Berlusconi's dramas

 

SILVIO BERLUSCONI may have survived yesterday’s vote of no-confidence in the Italian Lower House but the embattled, endlessly resilient, prime minister’s woes are far from over. Both the government’s loss last week of its absolute majority through the parting of Mr Berlusconi with old ally and lower house speaker Gianfranco Fini, and the emergence on Tuesday of a new four-in-a-bed sex scandal, reinforce the opera buffaquality of Italian politics.

Act Three, Scene One, the beginning of the denouement of our drama, in which our hero, abandoned by his put-upon wife, and tormented by treacherous courtiers and rivals, rails against the indignities being heaped on him and vows to fight on . . . “ O sole mio!”

But Mr Berlusconi, who threatened an election if he lost the vote, has demonstrated a political longevity most untypical of his country. Against the odds, and probably increasingly unable to push legislation through parliament, his two-year-old government may struggle through to his definitive curtain call in 2013, although it is already down three ministers in the last three months due to “improprieties”. In reality, Mr Berlusconi’s opponents are no more enthusiastic about an election now than he is.

The immediate cause of yesterday’s vote was the alleged role of junior justice minister Giacomo Caliendo, accused of involvement in a pseudo-masonic “P3” group that acted as the prime minister’s dirty tricks unit in influencing judges in cases vital to Mr Berlusconi and in digging up dirt on rivals. Alleged influence-peddling appears also to be at the core of the latest sex scandal – Bari-based call girl Terry Di Nicolò says she was paid by businessman Gianpaolo Tarantini to party with Mr Berlusconi in the hope the latter would look favourably on some of the former’s business dealings.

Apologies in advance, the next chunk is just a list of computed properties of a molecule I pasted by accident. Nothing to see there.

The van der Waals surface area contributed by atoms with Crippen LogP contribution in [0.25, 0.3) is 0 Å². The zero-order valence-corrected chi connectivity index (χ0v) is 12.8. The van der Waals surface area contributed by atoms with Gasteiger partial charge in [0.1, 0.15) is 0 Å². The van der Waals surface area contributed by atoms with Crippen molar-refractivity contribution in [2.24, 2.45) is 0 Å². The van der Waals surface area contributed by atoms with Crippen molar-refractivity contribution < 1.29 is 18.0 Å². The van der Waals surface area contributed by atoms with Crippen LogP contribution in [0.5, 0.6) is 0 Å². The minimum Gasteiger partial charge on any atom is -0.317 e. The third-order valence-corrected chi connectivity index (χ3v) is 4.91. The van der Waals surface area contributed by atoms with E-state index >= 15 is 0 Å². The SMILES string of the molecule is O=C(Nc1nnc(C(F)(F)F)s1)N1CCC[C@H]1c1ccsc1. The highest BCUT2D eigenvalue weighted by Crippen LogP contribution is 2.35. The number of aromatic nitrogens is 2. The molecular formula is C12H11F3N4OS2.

The departure along with 33 supporters of Mr Fini, a co-founder with Mr Berlusconi of Freedom People Party (PDL), means the prime minister is now unlikely to secure passage of the so-called “Gag Law” Bill on wiretapping. It limits press freedom and ties the hands of Mafia investigators, and has been widely criticised as an attempt by the prime minister to frustrate his critics. Other Bills may also fall and Mr Berlusconi may see himself in more trouble in the courts if the constitutional court overturns another of his “immunity” laws, introduced earlier this year to protect serving politicians from prosecution. For sure, however, if he goes down he will go down fighting. Fortissimo.